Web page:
Sheryl Lipuma is a member of the National Guard, as is her husband. She’s a proud American and loves serving her country, but she also has another obligation in her life, that to her son. On previous assignments Sheryl had been forced to “pump and dump” her breastmilk, a heartbreaking action for any breastfeeding mother to take. Regulations stipulate that unless women are able to do otherwise, “pumping and dumping” is necessary while out on the field. Sheryl couldn’t bear to dispose of this precious milk, especially given her difficulties with her supply.
Sheryl belongs to a local selling and swapping group on Facebook called “Moms on a Budget – Middlesex County.” In the group are thousands of fellow mothers who, like the name suggests, are on tight budgets. Often women offer to swap old toys and car seats, sometimes for just a few dollars, and women drive to each other to exchange $2 for a toy because buying new would be too difficult. Nevertheless, when Sheryl asked, the response of her fellow mothers was incredibly generous and immediate.
In the eight hours after Sheryl posted at 10pm, when most moms are winding down and shutting off their phones and computers, there were already 80 comments on the post, including over a dozen offers for a free mini-fridge or freezer. Dozens of other comments echo this one: “If I had one or knew someone with one, I would absolutely give it to you, no questions asked… I do hope you find one, stay safe and thank you for serving my country.”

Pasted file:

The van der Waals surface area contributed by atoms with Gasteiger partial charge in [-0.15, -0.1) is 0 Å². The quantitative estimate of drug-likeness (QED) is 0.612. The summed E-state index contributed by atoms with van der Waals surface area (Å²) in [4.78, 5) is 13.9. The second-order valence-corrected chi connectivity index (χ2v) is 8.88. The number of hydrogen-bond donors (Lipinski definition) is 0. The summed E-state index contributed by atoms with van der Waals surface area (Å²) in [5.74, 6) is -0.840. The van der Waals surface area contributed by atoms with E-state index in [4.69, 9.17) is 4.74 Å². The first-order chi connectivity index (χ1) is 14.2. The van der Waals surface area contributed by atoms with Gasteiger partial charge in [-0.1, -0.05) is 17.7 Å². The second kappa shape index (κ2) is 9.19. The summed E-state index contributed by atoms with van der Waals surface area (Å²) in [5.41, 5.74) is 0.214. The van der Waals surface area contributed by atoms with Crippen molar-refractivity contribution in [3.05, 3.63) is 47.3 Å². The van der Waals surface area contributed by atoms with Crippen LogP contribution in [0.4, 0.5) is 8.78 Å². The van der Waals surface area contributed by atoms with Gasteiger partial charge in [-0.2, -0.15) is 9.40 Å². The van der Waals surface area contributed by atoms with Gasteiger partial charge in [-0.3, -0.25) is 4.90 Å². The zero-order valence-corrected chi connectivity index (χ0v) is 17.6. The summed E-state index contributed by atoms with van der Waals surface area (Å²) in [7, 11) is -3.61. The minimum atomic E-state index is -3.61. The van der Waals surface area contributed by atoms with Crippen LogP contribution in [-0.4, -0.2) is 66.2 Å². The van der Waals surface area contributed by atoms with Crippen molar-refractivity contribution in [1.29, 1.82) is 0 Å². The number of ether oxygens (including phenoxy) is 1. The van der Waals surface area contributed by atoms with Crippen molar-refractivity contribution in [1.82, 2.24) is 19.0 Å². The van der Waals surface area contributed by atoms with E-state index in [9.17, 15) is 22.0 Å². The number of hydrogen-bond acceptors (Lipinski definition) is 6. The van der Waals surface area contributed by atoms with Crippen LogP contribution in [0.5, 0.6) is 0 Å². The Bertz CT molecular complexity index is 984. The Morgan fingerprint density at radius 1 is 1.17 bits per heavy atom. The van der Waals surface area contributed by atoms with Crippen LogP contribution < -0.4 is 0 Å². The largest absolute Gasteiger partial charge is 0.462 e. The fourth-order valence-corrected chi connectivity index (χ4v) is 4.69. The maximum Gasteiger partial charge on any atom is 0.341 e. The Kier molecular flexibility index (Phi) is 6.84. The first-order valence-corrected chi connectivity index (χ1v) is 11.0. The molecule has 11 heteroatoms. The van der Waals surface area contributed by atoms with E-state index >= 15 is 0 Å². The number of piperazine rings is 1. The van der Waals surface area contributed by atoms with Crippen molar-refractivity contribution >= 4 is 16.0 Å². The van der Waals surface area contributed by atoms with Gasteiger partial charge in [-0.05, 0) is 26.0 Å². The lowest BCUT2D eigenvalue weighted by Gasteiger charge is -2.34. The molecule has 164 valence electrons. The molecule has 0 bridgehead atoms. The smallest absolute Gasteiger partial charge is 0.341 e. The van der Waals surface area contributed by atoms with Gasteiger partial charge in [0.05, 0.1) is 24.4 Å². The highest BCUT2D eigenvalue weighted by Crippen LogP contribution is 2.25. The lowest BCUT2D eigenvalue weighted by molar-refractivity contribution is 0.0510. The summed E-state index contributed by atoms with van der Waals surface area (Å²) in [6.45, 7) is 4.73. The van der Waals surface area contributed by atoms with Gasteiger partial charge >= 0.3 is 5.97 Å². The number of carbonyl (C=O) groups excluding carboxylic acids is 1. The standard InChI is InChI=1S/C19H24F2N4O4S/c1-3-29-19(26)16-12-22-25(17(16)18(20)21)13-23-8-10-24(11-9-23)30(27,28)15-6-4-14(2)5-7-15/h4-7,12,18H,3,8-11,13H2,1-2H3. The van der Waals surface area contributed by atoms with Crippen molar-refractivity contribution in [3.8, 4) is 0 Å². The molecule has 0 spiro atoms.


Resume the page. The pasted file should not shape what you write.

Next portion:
Sheryl kept insisting she was willing to pay, but other moms in the group wouldn’t hear of it, offering what they could out of their tight budgets. Modestly, Sheryl also told her fellow moms who thanked her again and again for her service “Thank u! I’m only national guard tho..” but another mother told her “No matter what part of the military it’s something to be proud of.” Over a dozen women agreed, clicking like on the latter comment.
Serving in the Guard requires Sheryl be away from her son and husband for up to a month at a time (as she was during Hurricane Sandy). Maintaining her breastmilk supply is a struggle, leaving her in dirty bathrooms in order to pump several times a day. It’s a price she’s willing to pay as a mother committed to breastfeeding and as a servicewoman keeping Americans safe close to home.
Comment below: Would you donate an expensive item like a fridge to a serviceman or woman in need?